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Riya Gupta: Class of 2021 Salutatorian

Oyster Bay High School Salutatorian Riya Gupta learned from a young age to set her goals high and strive for excellence. Highly driven and determined to succeed, Riya proudly puts one hundred percent into everything she does.

As she sets her sights on college, Riya is confident that those qualities will propel her to the next level of  success. Intrigued by human behavior and how the mind functions,  she plans to study psychology at Seton Hall University this fall.

“I want to study psychology to learn more about derealization, paradoxes, and multiple states of existence,” she said. “I would also like to work with technology that could analyze states of consciousness and how one’s vulnerability may expose the secrets of one’s mind.”

A decade from now, Riya said she sees herself as a psychiatrist working to understand people on a deeper level. “I find it so intriguing how one’s brain may truly get lost in a fantasy, thus eliciting a state of psychosis,” she said.

Riya credits her parents and her siblings for pushing her to be the best version of herself. She recalls her mother staying up late with her studying and emailing her Advanced Placement teachers in the eleventh hour. Her older brother, Aavi, was valedictorian of the Class of 2020 and  inspires her every day, and her younger brother Aari is so advanced beyond his years she is in awe by his vast knowledge at such a young age. She also was inspired by all her teachers and close friends.

With their support, coupled with her passion and determination to be the best she can be, Riya became one of two students from the Class of 2021 to earn the distinction of National AP Scholar for receiving an average score of at least 4 (out of 5) on all AP exams taken, and scores of 4 or higher on eight or more of these exams. She earned a perfect score of 5 on the AP chemistry exam, one of her greatest achievements.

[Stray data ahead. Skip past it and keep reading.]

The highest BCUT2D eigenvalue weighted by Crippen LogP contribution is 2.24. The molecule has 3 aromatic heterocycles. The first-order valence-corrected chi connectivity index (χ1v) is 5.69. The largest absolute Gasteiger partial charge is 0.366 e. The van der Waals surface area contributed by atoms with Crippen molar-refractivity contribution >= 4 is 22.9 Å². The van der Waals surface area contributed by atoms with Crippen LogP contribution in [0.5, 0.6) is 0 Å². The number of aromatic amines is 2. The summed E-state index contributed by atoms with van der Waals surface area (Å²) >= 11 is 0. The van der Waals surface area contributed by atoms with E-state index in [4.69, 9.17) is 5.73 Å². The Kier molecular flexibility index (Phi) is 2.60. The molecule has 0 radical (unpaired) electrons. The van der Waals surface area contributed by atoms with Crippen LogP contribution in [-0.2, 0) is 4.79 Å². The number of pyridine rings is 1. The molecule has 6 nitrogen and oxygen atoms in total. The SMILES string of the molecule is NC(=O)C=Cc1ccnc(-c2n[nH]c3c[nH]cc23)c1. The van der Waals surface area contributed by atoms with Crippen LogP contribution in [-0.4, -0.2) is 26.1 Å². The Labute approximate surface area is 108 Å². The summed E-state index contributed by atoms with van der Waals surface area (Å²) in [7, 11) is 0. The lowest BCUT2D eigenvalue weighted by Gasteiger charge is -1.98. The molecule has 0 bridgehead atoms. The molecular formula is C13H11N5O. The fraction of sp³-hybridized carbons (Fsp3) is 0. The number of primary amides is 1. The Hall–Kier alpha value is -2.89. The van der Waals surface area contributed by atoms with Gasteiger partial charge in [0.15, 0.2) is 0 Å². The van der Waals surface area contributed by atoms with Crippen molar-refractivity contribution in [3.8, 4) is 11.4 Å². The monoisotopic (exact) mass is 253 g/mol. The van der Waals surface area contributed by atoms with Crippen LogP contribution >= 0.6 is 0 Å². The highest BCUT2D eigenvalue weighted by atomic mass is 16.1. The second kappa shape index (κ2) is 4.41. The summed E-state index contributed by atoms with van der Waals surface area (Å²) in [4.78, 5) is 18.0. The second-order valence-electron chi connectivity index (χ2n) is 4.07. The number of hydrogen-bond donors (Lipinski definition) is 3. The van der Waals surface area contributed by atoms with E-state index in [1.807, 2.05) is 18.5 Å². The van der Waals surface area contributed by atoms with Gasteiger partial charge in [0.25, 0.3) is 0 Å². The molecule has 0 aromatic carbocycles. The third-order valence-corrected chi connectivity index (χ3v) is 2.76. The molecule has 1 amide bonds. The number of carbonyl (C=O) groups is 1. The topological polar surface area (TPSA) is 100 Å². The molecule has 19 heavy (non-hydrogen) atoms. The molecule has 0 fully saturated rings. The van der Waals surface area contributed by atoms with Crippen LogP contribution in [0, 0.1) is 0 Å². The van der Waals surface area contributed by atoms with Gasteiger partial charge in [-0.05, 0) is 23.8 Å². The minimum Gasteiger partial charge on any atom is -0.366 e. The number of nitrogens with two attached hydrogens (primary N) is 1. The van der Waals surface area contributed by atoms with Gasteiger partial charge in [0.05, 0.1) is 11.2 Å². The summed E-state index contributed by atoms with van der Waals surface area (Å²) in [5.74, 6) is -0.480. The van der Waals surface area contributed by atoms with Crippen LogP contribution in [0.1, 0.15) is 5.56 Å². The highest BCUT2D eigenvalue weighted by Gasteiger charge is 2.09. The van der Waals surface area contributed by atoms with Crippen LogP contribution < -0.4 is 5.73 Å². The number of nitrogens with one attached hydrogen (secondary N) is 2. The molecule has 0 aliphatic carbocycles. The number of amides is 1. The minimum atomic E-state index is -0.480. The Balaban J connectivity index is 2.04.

She has had perfect attendance since ninth grade, has earned numerous academic excellence awards across the curricula, including social studies, science, Spanish, mathematics, and English/language arts, and is a member of several honor societies. She received an excellence award in voice from NYSSMA and has been a member of the Oyster Bay High School Chamber Singers for the past two years. She also played clarinet in symphonic band and wind ensemble. As a leader, she was President of the mathematics honor society Mu Alpha Theta and was an officer of Mathletes. She played a leadership role in the Breaking Borders club and was a member of the Birthday Wishes club. Athletically, she played varsity badminton for three years.

Her academic curiosity continued outside of school. She took enrichment courses including, Fundamentals of Neuroscience 1 at Harvard University and a science and research awareness series at Stony Brook University. Among her contributions to her community, she tutored in Spanish and chemistry, was a backstage volunteer for community shows and a volunteer at the Indian Cultural Center. She recently joined the Asian Mental Health collective, American Foundation for Suicide Prevention, and she is part of Help India Defeat COVID-19 with Sewa International USA.  Riya holds a job as a crewmember/barista at Dunkin’ Donuts and as a mathematics tutor.

What contributes to her success, Riya explained, is her ability to manage her time and determine the best time for productivity. “I personally work better at night but would always compare myself to people who woke up early to work. But we all worked equally as hard and I understood that I was more alert at night and could produce better work more representative of myself,” she said.  

Looking back at her high school career, her greatest memory was performing at Carnegie Hall as a freshman with band teacher Mr. Matthew Sisia and the wind and symphonic ensembles. What she will miss most about Oyster Bay High School, she said, is “the small environment and how we all know each other. Even if you are in a class with people you don’t typically talk to, striking up a conversation is so easy because we’ve known each other since kindergarten.”

About the pandemic, Riya said, “It was difficult; but because we had to adjust to stay safe, I learned to become a more independent learner and I think that will help me in college.”

Excited about having more independence and making her own decisions in college, Riya offered these parting words of advice to underclassmen: “Work smarter not harder, manage time and plan, pivot and adapt to change efficiently. Don’t be silent.”